The New Reality Show for Universities: Implementation of Patent Law Changes in 2013
In September 2011, the America Invents Act (AIA) was signed into law. The AIA makes many changes to U.S. patent law, some minor and some major. Various pieces of the law have become effective over the past year or so. However, the biggest change for universities will take place on March 16, 2013. After that date, any patent application filed will be subject to a “first-to-file” system instead of the current U.S. system of “first to invent.”
A “first-to-invent” system gives priority to the first person to invent. Evidence (such as a laboratory notebook) supporting conception of the claimed invention prior to the filing date of the application may be considered to determine the first inventor of the invention.
A “first-to-file” system gives priority to the application/invention with the earliest filing date.
With respect to any patent application filed after March 16, 2013, an applicant will no longer be able to rely upon an earlier date of conception when prior art has an earlier date than the effective filing date, if the prior art is not his or her own disclosure. Thus, an inventor who waits to file an application may risk losing his or her patent rights to an inventor who invented later but filed first.
What does this mean for university inventors, UNM and STC? The major implication for all of us is that it will be important for inventors to disclose their inventions to STC as soon as possible, before making any disclosures to third parties. It will then be important for STC to file a provisional patent application on the idea immediately. Those UNM inventors who work with STC know that we can do so quickly. Sometimes we have to file a provisional patent application on the same day that we receive the information, due to public disclosure considerations. However, after March 16, 2013, if a third party learns of your idea and files a patent application before STC files, the AIA makes it much more difficult to counteract and you as the inventor may lose the rights to your idea, even if you were first to invent.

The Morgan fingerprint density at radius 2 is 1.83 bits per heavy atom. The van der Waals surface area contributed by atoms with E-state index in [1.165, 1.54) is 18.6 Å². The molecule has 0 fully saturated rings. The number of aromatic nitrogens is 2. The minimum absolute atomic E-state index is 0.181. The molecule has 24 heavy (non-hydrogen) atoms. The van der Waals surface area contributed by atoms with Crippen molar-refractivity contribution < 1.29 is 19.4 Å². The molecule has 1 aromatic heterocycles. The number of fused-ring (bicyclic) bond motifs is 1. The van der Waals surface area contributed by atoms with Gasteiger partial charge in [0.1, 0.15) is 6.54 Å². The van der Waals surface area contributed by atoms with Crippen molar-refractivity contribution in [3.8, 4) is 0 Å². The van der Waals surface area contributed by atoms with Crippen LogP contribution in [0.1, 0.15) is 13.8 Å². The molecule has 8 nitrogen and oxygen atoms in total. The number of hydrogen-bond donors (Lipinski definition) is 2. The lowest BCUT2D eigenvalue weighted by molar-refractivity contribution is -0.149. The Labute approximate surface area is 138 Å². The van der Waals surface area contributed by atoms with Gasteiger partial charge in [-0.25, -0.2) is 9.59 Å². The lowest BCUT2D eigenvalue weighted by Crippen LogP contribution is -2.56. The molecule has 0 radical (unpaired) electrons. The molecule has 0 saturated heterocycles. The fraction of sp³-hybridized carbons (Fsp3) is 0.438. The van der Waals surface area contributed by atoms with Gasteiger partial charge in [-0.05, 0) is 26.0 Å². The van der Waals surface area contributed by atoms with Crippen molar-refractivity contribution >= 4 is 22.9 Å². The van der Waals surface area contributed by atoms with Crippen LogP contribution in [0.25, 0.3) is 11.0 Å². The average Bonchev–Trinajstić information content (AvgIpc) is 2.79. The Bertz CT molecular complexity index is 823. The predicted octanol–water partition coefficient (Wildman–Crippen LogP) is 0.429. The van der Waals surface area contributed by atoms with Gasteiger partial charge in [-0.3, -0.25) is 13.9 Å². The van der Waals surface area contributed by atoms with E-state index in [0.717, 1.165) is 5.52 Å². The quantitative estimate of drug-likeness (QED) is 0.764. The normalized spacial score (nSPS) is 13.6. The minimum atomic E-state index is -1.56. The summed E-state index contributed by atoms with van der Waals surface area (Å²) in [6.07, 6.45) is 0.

In order to take full advantage of the “first-to-invent” system before it expires on March 16th, STC would like to file as many provisional patent applications as possible on new UNM technology by March 15th. So, if you are a UNM inventor and have new technology, in whatever stage of development, that has not been disclosed yet to STC, please contact STC as soon as possible
Obviously, the AIA poses challenges for the university community, which has a primary mission to disseminate new knowledge. STC certainly does not advocate slowing down the pace of disseminating your research results. We simply ask that you disclose them to STC before you communicate the results to a third party, even if you consider the work to be quite preliminary. We will work to file a patent application quickly so that you can move forward on your timeline with public disclosure. Even though we would prefer not to have this change in the patent law, I think that STC and UNM are well positioned to manage the first-to-file changes.
If you would like a further summary of this and other changes from the AIA, go to the STC website and download the presentation on the AIA made recently by one of STC’s patent attorneys, at
Lisa Kuuttila, President & CEO, STC.UNM